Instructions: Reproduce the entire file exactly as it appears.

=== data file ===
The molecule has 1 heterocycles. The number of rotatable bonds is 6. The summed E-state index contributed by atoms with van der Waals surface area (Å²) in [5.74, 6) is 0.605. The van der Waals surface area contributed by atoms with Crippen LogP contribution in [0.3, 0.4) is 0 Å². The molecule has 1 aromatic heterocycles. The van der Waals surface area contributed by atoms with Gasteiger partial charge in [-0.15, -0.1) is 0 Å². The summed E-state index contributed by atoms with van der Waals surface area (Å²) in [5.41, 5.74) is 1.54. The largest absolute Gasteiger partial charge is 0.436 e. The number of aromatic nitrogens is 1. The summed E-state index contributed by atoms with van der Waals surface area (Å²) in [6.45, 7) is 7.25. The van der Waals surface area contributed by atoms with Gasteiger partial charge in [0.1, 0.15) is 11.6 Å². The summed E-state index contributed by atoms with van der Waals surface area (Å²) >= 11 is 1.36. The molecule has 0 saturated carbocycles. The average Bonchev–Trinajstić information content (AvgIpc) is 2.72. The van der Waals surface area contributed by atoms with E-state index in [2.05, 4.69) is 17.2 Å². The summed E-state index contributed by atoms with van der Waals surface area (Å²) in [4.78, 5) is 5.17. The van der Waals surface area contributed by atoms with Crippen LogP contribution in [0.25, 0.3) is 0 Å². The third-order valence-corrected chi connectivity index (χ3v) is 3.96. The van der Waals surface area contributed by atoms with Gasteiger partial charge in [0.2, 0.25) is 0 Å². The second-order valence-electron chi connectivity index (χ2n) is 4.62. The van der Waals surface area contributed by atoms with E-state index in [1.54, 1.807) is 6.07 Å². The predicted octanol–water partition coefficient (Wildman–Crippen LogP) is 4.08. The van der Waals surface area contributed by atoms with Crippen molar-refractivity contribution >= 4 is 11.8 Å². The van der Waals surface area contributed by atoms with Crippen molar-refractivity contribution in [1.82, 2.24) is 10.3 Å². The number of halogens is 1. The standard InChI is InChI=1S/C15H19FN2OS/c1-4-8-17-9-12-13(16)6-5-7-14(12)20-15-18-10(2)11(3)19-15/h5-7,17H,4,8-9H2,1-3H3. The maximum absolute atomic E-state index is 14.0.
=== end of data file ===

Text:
The molecule has 1 heterocycles. The number of rotatable bonds is 6. The summed E-state index contributed by atoms with van der Waals surface area (Å²) in [5.74, 6) is 0.605. The van der Waals surface area contributed by atoms with Crippen LogP contribution in [0.3, 0.4) is 0 Å². The molecule has 1 aromatic heterocycles. The van der Waals surface area contributed by atoms with Gasteiger partial charge in [-0.15, -0.1) is 0 Å². The summed E-state index contributed by atoms with van der Waals surface area (Å²) in [5.41, 5.74) is 1.54. The largest absolute Gasteiger partial charge is 0.436 e. The number of aromatic nitrogens is 1. The summed E-state index contributed by atoms with van der Waals surface area (Å²) in [6.45, 7) is 7.25. The van der Waals surface area contributed by atoms with Gasteiger partial charge in [0.1, 0.15) is 11.6 Å². The summed E-state index contributed by atoms with van der Waals surface area (Å²) >= 11 is 1.36. The molecule has 0 saturated carbocycles. The average Bonchev–Trinajstić information content (AvgIpc) is 2.72. The van der Waals surface area contributed by atoms with E-state index in [2.05, 4.69) is 17.2 Å². The summed E-state index contributed by atoms with van der Waals surface area (Å²) in [4.78, 5) is 5.17. The van der Waals surface area contributed by atoms with Crippen LogP contribution in [0.25, 0.3) is 0 Å². The third-order valence-corrected chi connectivity index (χ3v) is 3.96. The van der Waals surface area contributed by atoms with Gasteiger partial charge in [0.2, 0.25) is 0 Å². The second-order valence-electron chi connectivity index (χ2n) is 4.62. The van der Waals surface area contributed by atoms with E-state index in [1.54, 1.807) is 6.07 Å². The predicted octanol–water partition coefficient (Wildman–Crippen LogP) is 4.08. The van der Waals surface area contributed by atoms with Crippen molar-refractivity contribution >= 4 is 11.8 Å². The van der Waals surface area contributed by atoms with Crippen molar-refractivity contribution in [1.82, 2.24) is 10.3 Å². The number of halogens is 1. The standard InChI is InChI=1S/C15H19FN2OS/c1-4-8-17-9-12-13(16)6-5-7-14(12)20-15-18-10(2)11(3)19-15/h5-7,17H,4,8-9H2,1-3H3. The maximum absolute atomic E-state index is 14.0.